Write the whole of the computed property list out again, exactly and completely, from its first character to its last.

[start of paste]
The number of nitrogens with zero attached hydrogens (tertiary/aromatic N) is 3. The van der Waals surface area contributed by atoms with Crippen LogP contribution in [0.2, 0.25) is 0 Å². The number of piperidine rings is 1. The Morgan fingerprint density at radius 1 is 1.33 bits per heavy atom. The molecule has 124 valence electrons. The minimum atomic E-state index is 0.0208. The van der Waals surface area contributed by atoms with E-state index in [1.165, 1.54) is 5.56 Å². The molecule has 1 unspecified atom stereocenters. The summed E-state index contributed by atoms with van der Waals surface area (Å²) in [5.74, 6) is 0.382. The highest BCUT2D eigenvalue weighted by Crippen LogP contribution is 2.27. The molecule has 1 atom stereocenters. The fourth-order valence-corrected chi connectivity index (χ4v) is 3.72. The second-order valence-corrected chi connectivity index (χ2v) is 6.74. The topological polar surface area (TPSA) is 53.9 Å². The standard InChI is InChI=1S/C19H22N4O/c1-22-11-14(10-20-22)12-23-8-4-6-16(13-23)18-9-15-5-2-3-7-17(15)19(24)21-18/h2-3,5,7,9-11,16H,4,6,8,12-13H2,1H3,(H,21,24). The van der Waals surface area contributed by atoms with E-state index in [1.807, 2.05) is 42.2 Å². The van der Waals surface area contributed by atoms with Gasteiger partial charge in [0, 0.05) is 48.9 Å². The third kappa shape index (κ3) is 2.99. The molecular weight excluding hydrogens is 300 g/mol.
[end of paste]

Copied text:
The number of nitrogens with zero attached hydrogens (tertiary/aromatic N) is 3. The van der Waals surface area contributed by atoms with Crippen LogP contribution in [0.2, 0.25) is 0 Å². The number of piperidine rings is 1. The Morgan fingerprint density at radius 1 is 1.33 bits per heavy atom. The molecule has 124 valence electrons. The minimum atomic E-state index is 0.0208. The van der Waals surface area contributed by atoms with E-state index in [1.165, 1.54) is 5.56 Å². The molecule has 1 unspecified atom stereocenters. The summed E-state index contributed by atoms with van der Waals surface area (Å²) in [5.74, 6) is 0.382. The highest BCUT2D eigenvalue weighted by Crippen LogP contribution is 2.27. The molecule has 1 atom stereocenters. The fourth-order valence-corrected chi connectivity index (χ4v) is 3.72. The second-order valence-corrected chi connectivity index (χ2v) is 6.74. The topological polar surface area (TPSA) is 53.9 Å². The standard InChI is InChI=1S/C19H22N4O/c1-22-11-14(10-20-22)12-23-8-4-6-16(13-23)18-9-15-5-2-3-7-17(15)19(24)21-18/h2-3,5,7,9-11,16H,4,6,8,12-13H2,1H3,(H,21,24). The van der Waals surface area contributed by atoms with E-state index in [1.807, 2.05) is 42.2 Å². The van der Waals surface area contributed by atoms with Gasteiger partial charge in [0, 0.05) is 48.9 Å². The third kappa shape index (κ3) is 2.99. The molecular weight excluding hydrogens is 300 g/mol.